As a mobility professional, you understand that the world is becoming increasingly connected. When we think of a connected world, we think of the technological advances that have allowed us to, globally, reach out to one another in ways that we couldn’t even a couple decades ago. Outside of the readily obvious avenues of connection (social media, the internet, etc.), the world is also connecting through the increase of connected devices and objects.
How does the future of mobility to fit into this? Furthermore, with increased connection, there may be a need for increased regulation, but is that always the appropriate approach?
We recently interviewed three WCX Leadership Summit session moderators regarding these concerns. Read more to learn from Carla Bailo, President and CEO of the Center for Automotive Research; Roger C. Lanctot, Director of Automotive Connected Mobility at Strategy Analytics; and Alan Hall, global communications manager at Ford Motor Co.
2020. Three short years from now. So close that we can imagine being there, yet distant enough for major changes to occur. In some circles, 2020 is the year there will be an unprecedented automotive advancement—the debut of self-driving vehicles that flawlessly chauffer us around. We’ve heard this narrative over and over in countless news articles, conference speeches, and public announcements. However, is it actually feasible? The answer is maybe… but likely not quite how it is predicted.
When you think about the autonomous vehicle ecosystem—consisting of automakers, technology providers, lawmakers, standards providers, infrastructure developers and last, but not least, drivers—there are hundreds, possibly thousands, of hurdles to overcome before these vehicles can hit the road in any form. Removing control of the vehicle from a human driver turns our current system of transport on its head.
The car of the future, one that features advanced self-driving technologies and the capability to “communicate” with its surroundings is eventually coming to a driveway near you. While we may be physically taking our hands off the wheel, who is ensuring its safe for us to do so?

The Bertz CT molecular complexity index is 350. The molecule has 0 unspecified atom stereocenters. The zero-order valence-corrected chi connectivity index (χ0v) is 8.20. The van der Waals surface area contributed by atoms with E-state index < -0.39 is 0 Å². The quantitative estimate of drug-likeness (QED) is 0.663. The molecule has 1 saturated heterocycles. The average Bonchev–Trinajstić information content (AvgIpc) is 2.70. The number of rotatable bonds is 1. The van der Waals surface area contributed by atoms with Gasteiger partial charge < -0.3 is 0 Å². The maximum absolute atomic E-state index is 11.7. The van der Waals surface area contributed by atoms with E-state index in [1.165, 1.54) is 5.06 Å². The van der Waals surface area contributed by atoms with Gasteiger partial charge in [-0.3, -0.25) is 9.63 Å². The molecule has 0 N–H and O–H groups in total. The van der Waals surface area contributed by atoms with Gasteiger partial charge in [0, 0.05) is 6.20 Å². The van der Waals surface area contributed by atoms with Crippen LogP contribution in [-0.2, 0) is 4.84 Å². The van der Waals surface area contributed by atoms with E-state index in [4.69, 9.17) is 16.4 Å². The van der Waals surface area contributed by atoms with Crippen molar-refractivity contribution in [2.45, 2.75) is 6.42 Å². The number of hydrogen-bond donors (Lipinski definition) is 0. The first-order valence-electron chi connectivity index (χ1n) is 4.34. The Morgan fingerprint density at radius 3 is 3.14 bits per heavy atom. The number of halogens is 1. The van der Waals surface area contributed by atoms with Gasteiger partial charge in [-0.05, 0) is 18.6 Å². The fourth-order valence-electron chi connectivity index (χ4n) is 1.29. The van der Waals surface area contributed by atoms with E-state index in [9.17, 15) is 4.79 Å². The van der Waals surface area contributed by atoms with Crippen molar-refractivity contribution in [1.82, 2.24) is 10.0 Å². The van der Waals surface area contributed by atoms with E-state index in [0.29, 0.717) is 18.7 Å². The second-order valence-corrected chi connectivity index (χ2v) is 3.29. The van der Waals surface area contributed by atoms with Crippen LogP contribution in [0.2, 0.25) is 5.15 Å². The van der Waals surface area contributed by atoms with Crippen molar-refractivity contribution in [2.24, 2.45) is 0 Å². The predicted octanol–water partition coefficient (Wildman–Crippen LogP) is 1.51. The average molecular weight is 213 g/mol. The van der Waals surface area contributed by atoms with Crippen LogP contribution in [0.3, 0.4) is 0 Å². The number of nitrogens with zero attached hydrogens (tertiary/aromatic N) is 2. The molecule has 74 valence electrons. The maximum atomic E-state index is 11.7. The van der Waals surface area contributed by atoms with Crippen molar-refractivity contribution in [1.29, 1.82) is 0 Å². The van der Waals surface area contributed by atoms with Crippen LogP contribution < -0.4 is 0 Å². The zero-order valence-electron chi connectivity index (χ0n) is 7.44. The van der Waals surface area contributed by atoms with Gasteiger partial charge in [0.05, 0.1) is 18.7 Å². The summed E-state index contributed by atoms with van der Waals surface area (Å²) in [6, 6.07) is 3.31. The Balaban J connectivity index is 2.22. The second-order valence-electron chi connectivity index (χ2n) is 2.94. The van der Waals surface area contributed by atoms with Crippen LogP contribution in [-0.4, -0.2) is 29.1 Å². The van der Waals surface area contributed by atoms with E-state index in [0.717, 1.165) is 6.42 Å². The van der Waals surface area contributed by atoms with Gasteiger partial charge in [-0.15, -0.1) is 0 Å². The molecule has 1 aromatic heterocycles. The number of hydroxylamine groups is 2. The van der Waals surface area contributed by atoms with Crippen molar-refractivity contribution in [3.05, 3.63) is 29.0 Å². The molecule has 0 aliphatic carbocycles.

In the past year, we’ve seen a shift in how automakers innovate—switching from iterative designs to rapid development cycles to bring autonomous vehicles to market sooner, with many predicting by 2020 (although there is an ongoing debate about those dates within SAE committees). We’re seeing OEMs partner with traditional and nontraditional tech suppliers to re-create the automotive industry’s innovation model. As automakers are racing to get ahead and be first to market, important questions of safety and reliability appear to be overlooked.
Like countless other technological advancements, the vehicle of the future holds great promise for the world in which we live. The use of autonomous and connected technologies is predicted to revolutionize mobility by reducing vehicle crashes, decreasing energy consumption, lessening pollution, and curbing costs associated with traffic and parking congestion. It also will provide direct personal benefit through increased independence for people with limited driving abilities. Among many other trends related to transportation of the future, WCX will explore the myriad possibilities surrounding autonomous and connected vehicles in tailored education sessions, the Connect2Car Program, and the Connected Communities Pavilion in the exhibit hall.